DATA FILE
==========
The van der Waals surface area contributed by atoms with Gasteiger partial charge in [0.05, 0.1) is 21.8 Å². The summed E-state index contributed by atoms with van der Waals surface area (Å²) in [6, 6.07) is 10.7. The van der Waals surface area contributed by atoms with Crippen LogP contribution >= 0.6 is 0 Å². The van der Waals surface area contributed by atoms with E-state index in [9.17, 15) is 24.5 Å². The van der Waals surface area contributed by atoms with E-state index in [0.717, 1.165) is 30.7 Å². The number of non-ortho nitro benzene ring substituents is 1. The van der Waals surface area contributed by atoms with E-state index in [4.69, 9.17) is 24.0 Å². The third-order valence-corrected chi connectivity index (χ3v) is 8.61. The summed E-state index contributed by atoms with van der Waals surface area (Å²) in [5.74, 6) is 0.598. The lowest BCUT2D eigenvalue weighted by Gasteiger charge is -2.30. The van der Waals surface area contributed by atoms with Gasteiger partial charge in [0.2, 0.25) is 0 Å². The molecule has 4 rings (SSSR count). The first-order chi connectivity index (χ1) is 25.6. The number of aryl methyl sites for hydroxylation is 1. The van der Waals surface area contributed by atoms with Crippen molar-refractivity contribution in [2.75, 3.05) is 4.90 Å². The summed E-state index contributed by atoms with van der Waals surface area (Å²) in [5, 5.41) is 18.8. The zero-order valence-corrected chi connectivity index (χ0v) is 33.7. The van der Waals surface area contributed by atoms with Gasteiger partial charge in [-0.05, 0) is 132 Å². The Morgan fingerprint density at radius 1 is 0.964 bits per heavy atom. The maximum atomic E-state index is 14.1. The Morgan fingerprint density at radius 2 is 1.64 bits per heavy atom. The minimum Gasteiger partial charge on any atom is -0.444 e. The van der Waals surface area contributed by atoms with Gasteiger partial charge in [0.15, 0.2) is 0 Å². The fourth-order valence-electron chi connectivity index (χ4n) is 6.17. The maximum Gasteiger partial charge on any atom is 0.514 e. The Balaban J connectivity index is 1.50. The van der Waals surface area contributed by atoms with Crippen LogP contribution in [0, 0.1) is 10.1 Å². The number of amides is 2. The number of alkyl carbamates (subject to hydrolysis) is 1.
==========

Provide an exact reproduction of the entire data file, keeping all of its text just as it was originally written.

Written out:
The van der Waals surface area contributed by atoms with Gasteiger partial charge in [0.05, 0.1) is 21.8 Å². The summed E-state index contributed by atoms with van der Waals surface area (Å²) in [6, 6.07) is 10.7. The van der Waals surface area contributed by atoms with Crippen LogP contribution >= 0.6 is 0 Å². The van der Waals surface area contributed by atoms with E-state index in [9.17, 15) is 24.5 Å². The van der Waals surface area contributed by atoms with E-state index in [0.717, 1.165) is 30.7 Å². The number of non-ortho nitro benzene ring substituents is 1. The van der Waals surface area contributed by atoms with E-state index in [4.69, 9.17) is 24.0 Å². The third-order valence-corrected chi connectivity index (χ3v) is 8.61. The summed E-state index contributed by atoms with van der Waals surface area (Å²) in [5.74, 6) is 0.598. The lowest BCUT2D eigenvalue weighted by Gasteiger charge is -2.30. The van der Waals surface area contributed by atoms with Gasteiger partial charge in [0.2, 0.25) is 0 Å². The molecule has 4 rings (SSSR count). The first-order chi connectivity index (χ1) is 25.6. The number of aryl methyl sites for hydroxylation is 1. The van der Waals surface area contributed by atoms with Crippen molar-refractivity contribution in [2.75, 3.05) is 4.90 Å². The summed E-state index contributed by atoms with van der Waals surface area (Å²) in [5, 5.41) is 18.8. The zero-order valence-corrected chi connectivity index (χ0v) is 33.7. The van der Waals surface area contributed by atoms with Gasteiger partial charge in [-0.05, 0) is 132 Å². The Morgan fingerprint density at radius 1 is 0.964 bits per heavy atom. The maximum atomic E-state index is 14.1. The Morgan fingerprint density at radius 2 is 1.64 bits per heavy atom. The minimum Gasteiger partial charge on any atom is -0.444 e. The van der Waals surface area contributed by atoms with Gasteiger partial charge in [0.15, 0.2) is 0 Å². The fourth-order valence-electron chi connectivity index (χ4n) is 6.17. The maximum Gasteiger partial charge on any atom is 0.514 e. The Balaban J connectivity index is 1.50. The van der Waals surface area contributed by atoms with Crippen LogP contribution in [0, 0.1) is 10.1 Å². The number of amides is 2. The number of alkyl carbamates (subject to hydrolysis) is 1.